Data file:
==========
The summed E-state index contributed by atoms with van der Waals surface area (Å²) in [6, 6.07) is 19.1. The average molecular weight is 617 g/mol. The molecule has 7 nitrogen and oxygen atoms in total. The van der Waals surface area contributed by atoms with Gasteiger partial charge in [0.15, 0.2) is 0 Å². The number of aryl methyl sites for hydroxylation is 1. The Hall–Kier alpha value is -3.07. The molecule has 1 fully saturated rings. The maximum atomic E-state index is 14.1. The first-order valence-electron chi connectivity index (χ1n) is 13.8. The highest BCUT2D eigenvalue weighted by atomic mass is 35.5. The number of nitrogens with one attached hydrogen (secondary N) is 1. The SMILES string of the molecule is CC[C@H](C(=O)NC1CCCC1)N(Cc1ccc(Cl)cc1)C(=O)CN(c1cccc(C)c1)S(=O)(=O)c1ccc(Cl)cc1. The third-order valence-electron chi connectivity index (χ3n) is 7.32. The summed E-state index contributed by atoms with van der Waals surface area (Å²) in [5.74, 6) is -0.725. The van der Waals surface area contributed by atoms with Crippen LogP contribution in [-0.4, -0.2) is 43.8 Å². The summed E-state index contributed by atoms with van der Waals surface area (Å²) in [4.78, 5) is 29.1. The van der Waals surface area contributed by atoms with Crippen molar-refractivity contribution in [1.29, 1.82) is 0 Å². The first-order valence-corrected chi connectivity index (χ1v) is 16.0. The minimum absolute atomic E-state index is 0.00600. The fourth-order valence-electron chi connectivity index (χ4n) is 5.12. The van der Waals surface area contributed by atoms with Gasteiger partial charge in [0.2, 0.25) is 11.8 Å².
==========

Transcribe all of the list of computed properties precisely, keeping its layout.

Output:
The summed E-state index contributed by atoms with van der Waals surface area (Å²) in [6, 6.07) is 19.1. The average molecular weight is 617 g/mol. The molecule has 7 nitrogen and oxygen atoms in total. The van der Waals surface area contributed by atoms with Gasteiger partial charge in [0.15, 0.2) is 0 Å². The number of aryl methyl sites for hydroxylation is 1. The Hall–Kier alpha value is -3.07. The molecule has 1 fully saturated rings. The maximum atomic E-state index is 14.1. The first-order valence-electron chi connectivity index (χ1n) is 13.8. The highest BCUT2D eigenvalue weighted by atomic mass is 35.5. The number of nitrogens with one attached hydrogen (secondary N) is 1. The SMILES string of the molecule is CC[C@H](C(=O)NC1CCCC1)N(Cc1ccc(Cl)cc1)C(=O)CN(c1cccc(C)c1)S(=O)(=O)c1ccc(Cl)cc1. The third-order valence-electron chi connectivity index (χ3n) is 7.32. The summed E-state index contributed by atoms with van der Waals surface area (Å²) in [5.74, 6) is -0.725. The van der Waals surface area contributed by atoms with Crippen LogP contribution in [-0.4, -0.2) is 43.8 Å². The summed E-state index contributed by atoms with van der Waals surface area (Å²) in [4.78, 5) is 29.1. The van der Waals surface area contributed by atoms with Crippen molar-refractivity contribution in [1.29, 1.82) is 0 Å². The first-order valence-corrected chi connectivity index (χ1v) is 16.0. The minimum absolute atomic E-state index is 0.00600. The fourth-order valence-electron chi connectivity index (χ4n) is 5.12. The van der Waals surface area contributed by atoms with Gasteiger partial charge in [0.2, 0.25) is 11.8 Å².